Though obviously designed to match the more colorful variations of the Switch Lite, the $25 controllers, available for preorder now and shipping October 30, also work with PC, MacOS, Android, and more, with a switch on top that swaps between Switch and Xbox-compatible functionality They connect via USB-C cable or Bluetooth, and they feature a programmable turbo function, in case one needs a button to be pressed repeatedly in rapid fashion.
It looks weird, but also pretty damn cool. I can’t look at pictures of these for too long without the overwhelming urge to bite into them. I’m thinking the turquoise tastes like spearmint.
And the yellow one probably tastes like lemon meltaway candy.
Another possible outcome is they both probably taste like plastic. Even so, I am curious to test the accessibility of those R2 and L2 buttons, situated as they are along the top of the controller instead of behind the triggers or on the back.
Consider me intrigued. I own a couple of 8BitDo controllers for my Analogue retro Sega Genesis and Super Nintendo consoles, and they have yet to let me down. Looking forward to getting my large hands on these odd-yet-pretty things later this year.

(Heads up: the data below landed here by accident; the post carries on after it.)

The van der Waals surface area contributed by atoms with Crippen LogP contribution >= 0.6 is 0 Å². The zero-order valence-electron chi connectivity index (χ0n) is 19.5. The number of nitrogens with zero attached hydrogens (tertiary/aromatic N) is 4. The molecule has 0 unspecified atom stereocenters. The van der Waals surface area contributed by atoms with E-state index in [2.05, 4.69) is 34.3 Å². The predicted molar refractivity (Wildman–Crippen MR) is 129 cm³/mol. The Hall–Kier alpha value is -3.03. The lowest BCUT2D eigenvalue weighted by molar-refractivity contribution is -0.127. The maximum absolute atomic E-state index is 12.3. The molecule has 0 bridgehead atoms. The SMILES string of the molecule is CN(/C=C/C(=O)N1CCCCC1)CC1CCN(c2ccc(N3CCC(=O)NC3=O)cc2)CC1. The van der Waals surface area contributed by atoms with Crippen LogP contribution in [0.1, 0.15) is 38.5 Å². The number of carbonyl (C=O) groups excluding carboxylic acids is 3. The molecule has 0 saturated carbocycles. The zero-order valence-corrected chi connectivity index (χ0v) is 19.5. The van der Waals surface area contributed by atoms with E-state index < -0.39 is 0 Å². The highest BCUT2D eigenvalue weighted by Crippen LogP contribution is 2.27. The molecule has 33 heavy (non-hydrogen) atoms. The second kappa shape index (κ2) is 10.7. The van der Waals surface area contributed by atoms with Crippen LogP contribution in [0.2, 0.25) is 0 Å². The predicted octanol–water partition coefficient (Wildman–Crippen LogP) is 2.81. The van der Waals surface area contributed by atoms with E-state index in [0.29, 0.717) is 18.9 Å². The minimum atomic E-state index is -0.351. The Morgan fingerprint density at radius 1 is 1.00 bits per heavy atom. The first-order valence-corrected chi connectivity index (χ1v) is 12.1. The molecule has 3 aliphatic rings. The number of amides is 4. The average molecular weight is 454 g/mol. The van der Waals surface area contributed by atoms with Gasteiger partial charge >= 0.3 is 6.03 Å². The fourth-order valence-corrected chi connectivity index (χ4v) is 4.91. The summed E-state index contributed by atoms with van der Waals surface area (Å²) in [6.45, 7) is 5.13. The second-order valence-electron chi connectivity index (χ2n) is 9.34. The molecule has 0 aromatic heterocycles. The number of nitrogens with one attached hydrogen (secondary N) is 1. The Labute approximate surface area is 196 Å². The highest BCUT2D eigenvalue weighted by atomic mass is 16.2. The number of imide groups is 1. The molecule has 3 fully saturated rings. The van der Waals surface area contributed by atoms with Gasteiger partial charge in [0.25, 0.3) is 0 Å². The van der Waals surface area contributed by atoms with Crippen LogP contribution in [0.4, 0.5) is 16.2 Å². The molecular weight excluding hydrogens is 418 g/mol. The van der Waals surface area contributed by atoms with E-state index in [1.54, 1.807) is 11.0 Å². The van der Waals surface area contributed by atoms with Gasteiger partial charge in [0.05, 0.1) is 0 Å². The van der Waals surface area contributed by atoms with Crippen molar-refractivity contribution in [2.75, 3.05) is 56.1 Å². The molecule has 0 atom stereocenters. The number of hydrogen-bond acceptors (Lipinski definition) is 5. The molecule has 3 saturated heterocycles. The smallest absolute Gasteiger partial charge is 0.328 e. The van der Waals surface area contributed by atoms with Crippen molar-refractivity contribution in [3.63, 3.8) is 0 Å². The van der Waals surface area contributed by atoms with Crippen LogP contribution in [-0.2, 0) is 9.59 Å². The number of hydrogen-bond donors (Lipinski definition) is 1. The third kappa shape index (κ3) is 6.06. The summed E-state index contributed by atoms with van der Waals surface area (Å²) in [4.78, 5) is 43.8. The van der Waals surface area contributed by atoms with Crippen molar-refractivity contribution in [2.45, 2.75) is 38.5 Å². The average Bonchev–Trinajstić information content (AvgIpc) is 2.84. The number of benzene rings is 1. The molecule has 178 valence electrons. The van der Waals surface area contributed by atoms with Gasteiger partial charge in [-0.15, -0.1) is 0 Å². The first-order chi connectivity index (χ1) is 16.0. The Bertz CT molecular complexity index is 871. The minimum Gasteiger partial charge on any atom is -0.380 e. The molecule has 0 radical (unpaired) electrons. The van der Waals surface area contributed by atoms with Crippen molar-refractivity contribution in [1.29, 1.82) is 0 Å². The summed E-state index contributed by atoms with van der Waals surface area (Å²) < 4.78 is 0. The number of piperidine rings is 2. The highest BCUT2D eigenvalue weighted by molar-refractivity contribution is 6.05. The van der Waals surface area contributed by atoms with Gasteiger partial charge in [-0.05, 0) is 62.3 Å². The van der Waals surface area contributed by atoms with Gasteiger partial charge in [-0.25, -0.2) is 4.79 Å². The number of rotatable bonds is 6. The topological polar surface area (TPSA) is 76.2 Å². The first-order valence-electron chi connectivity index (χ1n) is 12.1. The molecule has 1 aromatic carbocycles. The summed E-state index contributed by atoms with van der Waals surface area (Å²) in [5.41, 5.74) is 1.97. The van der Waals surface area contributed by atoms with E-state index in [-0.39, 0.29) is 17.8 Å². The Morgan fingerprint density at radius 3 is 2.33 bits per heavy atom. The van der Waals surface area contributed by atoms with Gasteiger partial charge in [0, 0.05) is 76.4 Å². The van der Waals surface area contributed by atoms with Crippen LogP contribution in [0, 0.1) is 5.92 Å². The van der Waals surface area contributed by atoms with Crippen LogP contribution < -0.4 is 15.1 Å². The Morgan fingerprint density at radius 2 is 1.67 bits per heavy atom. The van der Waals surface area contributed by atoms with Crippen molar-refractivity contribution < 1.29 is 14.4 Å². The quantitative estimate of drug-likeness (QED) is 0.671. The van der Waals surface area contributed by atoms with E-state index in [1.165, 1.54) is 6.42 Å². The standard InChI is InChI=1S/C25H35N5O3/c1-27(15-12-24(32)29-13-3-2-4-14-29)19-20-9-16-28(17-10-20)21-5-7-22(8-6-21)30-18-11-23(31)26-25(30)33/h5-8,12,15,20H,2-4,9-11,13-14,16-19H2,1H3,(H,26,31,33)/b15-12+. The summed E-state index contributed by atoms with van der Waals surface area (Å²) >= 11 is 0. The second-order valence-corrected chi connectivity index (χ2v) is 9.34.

Pinball Wizard, a new pinball game for Apple Arcade starring an actual wizard, has all the elements of a great subway game: It’s easy to learn, challenging as you keep going, and it doesn’t always need all of your attention.
Pinball Wizard is basically pinball, but with spells. Your wizard is the ball, and you tab the bottom corners of the screen to activate the bumpers and send them flying. By hitting enemies, you damage them, and you can also hit barrels that will give you more health, or coins, which you use to upgrade your skills, or energy, which you need to use your skills. There’s a bunch of passive skills, like ones that reduce the amount of damage you take when you fall off a level. There’s also two offensive skills—a dash attack that allows you to change the direction of your wizard mid-flight, and another than summons an extra ball.